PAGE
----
What is an intimate landscape?
‘ Intimate landscapes are structures that have been stemmed from the larger scene,’ says United States photographer Charlotte Gibb. ‘It could be a photograph of a little area of beach or a group of trees, or it might be a photograph of a section of an entire mountain.
‘ Typically, the sky is not part of the structure, so intimate landscapes don’t rely on attention-grabbing sunsets. They are more subtle, and, for me, often have a component of symbolism in them,’ she continues. ‘It can be a challenge. Intimate landscapes can’t count on grand, vibrant scenes to motivate wonder in the audience, so the professional photographer needs to be more smart about how to make up. Do not feel dispirited if your photos aren’t compelling when you begin. Just keep at it.’
View of Yosemite Falls from a hotel room. Taken with a long focal length of 560mm
Canon EOS R, 100-400mm + 1.4 x III extender, 1/80sec at f/16, ISO 400. Image: Charlotte Gibb
Rather than searching for topics, Charlotte studies a scene for design aspects. ‘Pine trees are triangle shapes. I look for duplicating patterns, or contrasting colours.
Charlotte’s marking ground is California. It’s home to a broad variety of landscapes, from rugged coastlines to ancient Redwood trees and deserts.
Taking preventative measures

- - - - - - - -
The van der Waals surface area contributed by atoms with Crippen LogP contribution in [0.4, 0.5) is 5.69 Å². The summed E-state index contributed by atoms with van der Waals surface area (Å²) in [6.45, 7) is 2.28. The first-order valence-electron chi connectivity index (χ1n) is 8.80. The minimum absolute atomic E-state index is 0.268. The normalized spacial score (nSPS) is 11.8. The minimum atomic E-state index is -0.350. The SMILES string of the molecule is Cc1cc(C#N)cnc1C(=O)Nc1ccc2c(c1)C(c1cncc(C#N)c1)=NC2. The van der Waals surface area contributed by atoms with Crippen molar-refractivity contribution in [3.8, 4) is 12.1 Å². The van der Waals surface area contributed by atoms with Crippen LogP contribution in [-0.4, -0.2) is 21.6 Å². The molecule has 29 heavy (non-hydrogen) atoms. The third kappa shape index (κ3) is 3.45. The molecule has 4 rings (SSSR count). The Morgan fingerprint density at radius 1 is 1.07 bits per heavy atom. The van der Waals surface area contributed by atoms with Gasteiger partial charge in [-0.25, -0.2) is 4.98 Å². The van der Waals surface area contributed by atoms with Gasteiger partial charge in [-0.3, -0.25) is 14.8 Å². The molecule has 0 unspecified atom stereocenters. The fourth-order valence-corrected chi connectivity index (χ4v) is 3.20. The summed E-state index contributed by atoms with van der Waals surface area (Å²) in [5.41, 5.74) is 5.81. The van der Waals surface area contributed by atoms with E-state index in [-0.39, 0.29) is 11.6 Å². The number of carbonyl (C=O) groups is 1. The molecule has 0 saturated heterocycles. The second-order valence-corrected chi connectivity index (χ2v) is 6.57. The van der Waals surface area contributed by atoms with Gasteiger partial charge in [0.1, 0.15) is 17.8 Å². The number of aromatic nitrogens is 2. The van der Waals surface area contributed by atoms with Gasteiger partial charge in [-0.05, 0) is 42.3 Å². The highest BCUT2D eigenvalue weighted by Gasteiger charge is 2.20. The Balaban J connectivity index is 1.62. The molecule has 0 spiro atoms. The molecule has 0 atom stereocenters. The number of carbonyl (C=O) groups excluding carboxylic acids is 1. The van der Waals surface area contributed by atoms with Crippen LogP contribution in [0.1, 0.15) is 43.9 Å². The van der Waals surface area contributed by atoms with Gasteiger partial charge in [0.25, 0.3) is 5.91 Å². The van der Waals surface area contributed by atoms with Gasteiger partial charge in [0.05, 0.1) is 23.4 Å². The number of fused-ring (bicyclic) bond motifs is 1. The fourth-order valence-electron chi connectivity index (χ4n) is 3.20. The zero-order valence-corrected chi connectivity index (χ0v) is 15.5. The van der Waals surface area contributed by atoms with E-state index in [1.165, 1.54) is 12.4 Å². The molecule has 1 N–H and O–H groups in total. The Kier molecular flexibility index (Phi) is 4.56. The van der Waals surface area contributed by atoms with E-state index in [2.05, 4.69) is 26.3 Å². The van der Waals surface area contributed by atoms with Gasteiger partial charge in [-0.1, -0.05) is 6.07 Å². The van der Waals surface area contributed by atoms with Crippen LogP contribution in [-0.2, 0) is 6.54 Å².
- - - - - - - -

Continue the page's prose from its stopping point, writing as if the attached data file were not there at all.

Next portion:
When asked how she keeps herself safe in this environment Charlotte responds, ‘Good question! Yosemite wildlife isn’t really harmful unless you look for trouble. We do have mountain lions, and like bears, they can be dangerous if they have cubs close by, however otherwise, they are reclusive.
She has photographed rainbows on Yosemite Falls many times, this was the first time Charlotte saw 2 of them. Canon EOS R5, 70-200mm at 92mm, 1/100sec at f/13, ISO 400. Image: Charlotte Gibb
I likewise bring a Spot GPS device. It allows my hubby to keep track of where I am, and would likewise let me hire the helicopters if I were to discover myself in a vital circumstance. That has never happened.’
‘It has the ideal range of focal lengths for the type of photography I do. Long lenses are terrific for creating atmosphere and zeroing in on smaller sized areas of the landscape.
I likewise like my Arca-Swiss d4 Tripod Head with a Classic Knob (Geared). When it comes to composition, Charlotte likes to remain spontaneous.
Dogwoods in flower in abundance in Yosemite Valley in the spring, but congregate in just a few locations. This scene was found near the east end of the valley Canon EOS 5D Mark II, 24-105mm at 105mm, 2.5 secs at f/16, ISO 100. Image: Charlotte Gibb
Charlotte’s leading tips for intimate spring landscapes
Slow down. Find privacy. Connect with nature. Check out. Wonder.
Focus. Either utilize a longer lens, or zoom with your feet. Getting up close will assist to remove distracting elements in the scene and simplify the structure.
Remove the sky. The sky is generally the brightest part of the photo and will draw the eye far from your subject like a magnet.